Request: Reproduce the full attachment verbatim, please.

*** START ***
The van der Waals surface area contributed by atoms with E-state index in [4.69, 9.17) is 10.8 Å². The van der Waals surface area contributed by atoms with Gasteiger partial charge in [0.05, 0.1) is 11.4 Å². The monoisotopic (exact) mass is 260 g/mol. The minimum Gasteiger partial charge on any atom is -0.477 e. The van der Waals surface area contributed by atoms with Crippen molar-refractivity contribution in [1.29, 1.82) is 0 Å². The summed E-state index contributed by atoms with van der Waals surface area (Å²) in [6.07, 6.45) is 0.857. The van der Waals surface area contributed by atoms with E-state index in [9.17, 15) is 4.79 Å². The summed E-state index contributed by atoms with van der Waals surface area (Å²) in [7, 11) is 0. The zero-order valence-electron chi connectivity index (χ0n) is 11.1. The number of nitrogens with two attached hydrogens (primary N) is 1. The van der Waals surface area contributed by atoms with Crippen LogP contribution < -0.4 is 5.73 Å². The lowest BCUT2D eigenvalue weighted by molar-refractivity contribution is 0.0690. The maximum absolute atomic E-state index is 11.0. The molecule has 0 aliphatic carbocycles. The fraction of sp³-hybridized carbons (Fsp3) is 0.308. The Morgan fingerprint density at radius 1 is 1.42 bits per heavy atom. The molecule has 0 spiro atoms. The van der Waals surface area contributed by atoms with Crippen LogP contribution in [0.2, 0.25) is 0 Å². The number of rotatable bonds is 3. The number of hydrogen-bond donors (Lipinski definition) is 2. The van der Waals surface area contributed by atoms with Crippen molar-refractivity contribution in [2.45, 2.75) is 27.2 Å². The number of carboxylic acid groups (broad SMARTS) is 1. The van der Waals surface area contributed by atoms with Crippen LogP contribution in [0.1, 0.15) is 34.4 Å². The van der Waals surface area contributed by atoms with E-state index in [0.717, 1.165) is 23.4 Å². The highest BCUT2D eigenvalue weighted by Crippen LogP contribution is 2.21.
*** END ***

The van der Waals surface area contributed by atoms with E-state index in [4.69, 9.17) is 10.8 Å². The van der Waals surface area contributed by atoms with Gasteiger partial charge in [0.05, 0.1) is 11.4 Å². The monoisotopic (exact) mass is 260 g/mol. The minimum Gasteiger partial charge on any atom is -0.477 e. The van der Waals surface area contributed by atoms with Crippen molar-refractivity contribution in [1.29, 1.82) is 0 Å². The summed E-state index contributed by atoms with van der Waals surface area (Å²) in [6.07, 6.45) is 0.857. The van der Waals surface area contributed by atoms with E-state index in [9.17, 15) is 4.79 Å². The summed E-state index contributed by atoms with van der Waals surface area (Å²) in [7, 11) is 0. The zero-order valence-electron chi connectivity index (χ0n) is 11.1. The number of nitrogens with two attached hydrogens (primary N) is 1. The van der Waals surface area contributed by atoms with Crippen LogP contribution < -0.4 is 5.73 Å². The lowest BCUT2D eigenvalue weighted by molar-refractivity contribution is 0.0690. The maximum absolute atomic E-state index is 11.0. The molecule has 0 aliphatic carbocycles. The fraction of sp³-hybridized carbons (Fsp3) is 0.308. The Morgan fingerprint density at radius 1 is 1.42 bits per heavy atom. The molecule has 0 spiro atoms. The van der Waals surface area contributed by atoms with Crippen LogP contribution in [0.2, 0.25) is 0 Å². The number of rotatable bonds is 3. The number of hydrogen-bond donors (Lipinski definition) is 2. The van der Waals surface area contributed by atoms with Crippen molar-refractivity contribution in [2.45, 2.75) is 27.2 Å². The number of carboxylic acid groups (broad SMARTS) is 1. The van der Waals surface area contributed by atoms with Crippen LogP contribution in [0.1, 0.15) is 34.4 Å². The van der Waals surface area contributed by atoms with E-state index in [0.717, 1.165) is 23.4 Å². The highest BCUT2D eigenvalue weighted by Crippen LogP contribution is 2.21.